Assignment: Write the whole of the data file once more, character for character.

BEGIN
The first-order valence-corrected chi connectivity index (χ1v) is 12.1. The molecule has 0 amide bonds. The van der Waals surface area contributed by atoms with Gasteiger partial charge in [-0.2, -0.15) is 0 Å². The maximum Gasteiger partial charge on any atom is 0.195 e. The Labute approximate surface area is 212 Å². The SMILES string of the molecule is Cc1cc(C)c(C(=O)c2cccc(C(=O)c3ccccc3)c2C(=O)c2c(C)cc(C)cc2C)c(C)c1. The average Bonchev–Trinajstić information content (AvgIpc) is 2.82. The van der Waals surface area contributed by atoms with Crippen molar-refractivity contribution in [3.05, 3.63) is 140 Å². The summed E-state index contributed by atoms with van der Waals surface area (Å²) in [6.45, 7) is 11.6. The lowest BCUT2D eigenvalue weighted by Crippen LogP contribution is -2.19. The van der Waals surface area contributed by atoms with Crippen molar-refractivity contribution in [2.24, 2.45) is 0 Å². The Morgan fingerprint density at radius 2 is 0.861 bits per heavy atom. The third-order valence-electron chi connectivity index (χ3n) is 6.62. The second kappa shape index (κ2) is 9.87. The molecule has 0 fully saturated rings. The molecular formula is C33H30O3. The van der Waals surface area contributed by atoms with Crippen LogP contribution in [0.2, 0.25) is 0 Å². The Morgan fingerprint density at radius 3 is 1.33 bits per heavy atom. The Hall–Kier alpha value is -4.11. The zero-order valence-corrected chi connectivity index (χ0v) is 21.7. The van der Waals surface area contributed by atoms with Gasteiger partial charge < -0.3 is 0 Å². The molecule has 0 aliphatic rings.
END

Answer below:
The first-order valence-corrected chi connectivity index (χ1v) is 12.1. The molecule has 0 amide bonds. The van der Waals surface area contributed by atoms with Gasteiger partial charge in [-0.2, -0.15) is 0 Å². The maximum Gasteiger partial charge on any atom is 0.195 e. The Labute approximate surface area is 212 Å². The SMILES string of the molecule is Cc1cc(C)c(C(=O)c2cccc(C(=O)c3ccccc3)c2C(=O)c2c(C)cc(C)cc2C)c(C)c1. The average Bonchev–Trinajstić information content (AvgIpc) is 2.82. The van der Waals surface area contributed by atoms with Crippen molar-refractivity contribution in [3.05, 3.63) is 140 Å². The summed E-state index contributed by atoms with van der Waals surface area (Å²) in [6.45, 7) is 11.6. The lowest BCUT2D eigenvalue weighted by Crippen LogP contribution is -2.19. The van der Waals surface area contributed by atoms with Crippen molar-refractivity contribution in [2.24, 2.45) is 0 Å². The Morgan fingerprint density at radius 2 is 0.861 bits per heavy atom. The third-order valence-electron chi connectivity index (χ3n) is 6.62. The second kappa shape index (κ2) is 9.87. The molecule has 0 fully saturated rings. The molecular formula is C33H30O3. The van der Waals surface area contributed by atoms with Crippen LogP contribution in [0.2, 0.25) is 0 Å². The Morgan fingerprint density at radius 3 is 1.33 bits per heavy atom. The Hall–Kier alpha value is -4.11. The zero-order valence-corrected chi connectivity index (χ0v) is 21.7. The van der Waals surface area contributed by atoms with Gasteiger partial charge < -0.3 is 0 Å². The molecule has 0 aliphatic rings.